Taiwan | Freedom House

Freedom in the World



Freedom in the World 2010

2010 Scores



Freedom Rating
(1 = best, 7 = worst)


Civil Liberties
(1 = best, 7 = worst)


Political Rights
(1 = best, 7 = worst)

Ratings Change: 

Taiwan’s political rights rating improved from 2 to 1 due to enforcement of anticorruption laws, including the prosecution of former high-ranking officials. However, the country’s civil liberties rating declined from 1 to 2 due to flaws in the protection of criminal defendants’ rights and limitations on academic freedom, including passage of a law restraining scholars at public educational facilities from participating in certain political activities.

Former president Chen Shui-bian of the Democratic Progressive Party was sentenced to life in prison on corruption charges in September 2009, though some observers raised concerns over flaws in the handling of his and other corruption cases. Following criticism of the government’s response to Typhoon Morakot, Prime Minister Liu Chao-shiuan resigned in September. The Kuomintang government continued to improve relations with China during the year, leading to Taiwanese participation in UN-affiliated institutions for the first time since 1971. However, there were also growing concerns over restrictions on free expression, including limitations on academic freedom and pressure to limit criticism of Taiwanese and Chinese government policy.

Taiwan, also referred to sometimes as the Republic of China (ROC), became home to the Chinese nationalist Kuomintang (KMT) government-in-exile in 1949. Although the island is independent in all but name, the People’s Republic of China (PRC) considers it a renegade province and has threatened to take military action if de jure independence is declared.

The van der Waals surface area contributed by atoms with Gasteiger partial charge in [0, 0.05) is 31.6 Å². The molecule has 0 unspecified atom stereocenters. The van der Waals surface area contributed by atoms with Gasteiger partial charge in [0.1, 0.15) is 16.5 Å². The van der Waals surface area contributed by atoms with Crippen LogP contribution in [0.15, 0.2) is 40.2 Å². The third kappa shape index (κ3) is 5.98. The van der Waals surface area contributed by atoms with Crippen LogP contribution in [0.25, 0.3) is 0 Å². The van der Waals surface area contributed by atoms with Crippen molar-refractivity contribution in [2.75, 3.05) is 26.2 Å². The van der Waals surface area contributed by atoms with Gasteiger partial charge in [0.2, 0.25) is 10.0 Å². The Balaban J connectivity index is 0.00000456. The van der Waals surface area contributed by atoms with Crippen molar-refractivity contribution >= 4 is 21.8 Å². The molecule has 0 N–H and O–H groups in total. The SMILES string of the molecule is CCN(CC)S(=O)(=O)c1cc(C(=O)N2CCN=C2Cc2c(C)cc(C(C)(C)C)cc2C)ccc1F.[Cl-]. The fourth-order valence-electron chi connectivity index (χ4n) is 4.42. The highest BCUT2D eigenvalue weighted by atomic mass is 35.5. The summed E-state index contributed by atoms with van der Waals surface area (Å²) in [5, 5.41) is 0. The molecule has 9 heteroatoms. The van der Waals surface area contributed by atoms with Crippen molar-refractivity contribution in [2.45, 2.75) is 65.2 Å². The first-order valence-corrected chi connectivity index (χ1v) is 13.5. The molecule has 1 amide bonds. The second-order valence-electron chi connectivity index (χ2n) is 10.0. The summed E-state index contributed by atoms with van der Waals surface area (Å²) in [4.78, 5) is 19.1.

Taiwan’s transition to democracy began in 1987, when the KMT ended 38 years of martial law. In 1988, Lee Teng-hui became the first native Taiwanese president, breaking the mainland emigres’ stranglehold on politics. The media were liberalized and opposition political parties legalized in 1989. Lee oversaw Taiwan’s first full multiparty legislative elections in 1991–92 and the first direct presidential election in 1996.
Chen Shui-bian’s victory in the 2000 presidential race, as a candidate of the proindependence Democratic Progressive Party (DPP), ended 55 years of KMT rule. Chen narrowly won reelection in March 2004, but the KMT-led opposition retained its majority in the Legislative Yuan (LY) in parliamentary elections later that year, and political gridlock between the executive and legislative branches continued.
The KMT secured an overwhelming majority in the January 2008 legislative elections, taking 81 of 113 seats. The DPP took 27, and the remainder went to independents and smaller parties. The polls were the first to be held under a new electoral system. The fact that the KMT and DPP respectively secured 72 percent and 24 percent of the seats after winning 51 percent and 37 percent of the votes prompted some calls for a reexamination of the reforms. Taipei mayor Ma Ying-jeou of the KMT won the March presidential election, defeating the DPP’s Frank Hsieh by a 16-point margin. Both elections were deemed generally free and fair, and an improvement over the 2004 polls, by international observers. They also marked the island’s second peaceful, democratic transfer of power. The DPP’s poor showing was attributed to voters’ economic concerns, frustration at political gridlock, wariness of the DPP’s proindependence policies, and recent corruption scandals involving Chen and other top officials.
Chen was indicted in December 2008, after his immunity had expired, and in September 2009 he was sentenced to life in prison for embezzlement, money laundering, and bribery. Some observers viewed the case as a milestone for the rule of law. However, there were also concerns raised over irregularities and possible political bias, including Chen’s detention before and during trial, prosecutorial leaks to the media, and disciplinary charges against his defense counsel.
The KMT government’s popularity was hurt during 2009 by the effects of the global economic downturn, although the economy had begun to recover by year’s end. Separately, Prime Minister Liu Chao-shiuan was replaced by former KMT secretary general Wu Den-yih in September amidst a broader cabinet reshuffle after the government drew criticism for its slow response to Typhoon Morakot. The natural disaster caused over 500 deaths and hundreds of millions of dollars in damage in August.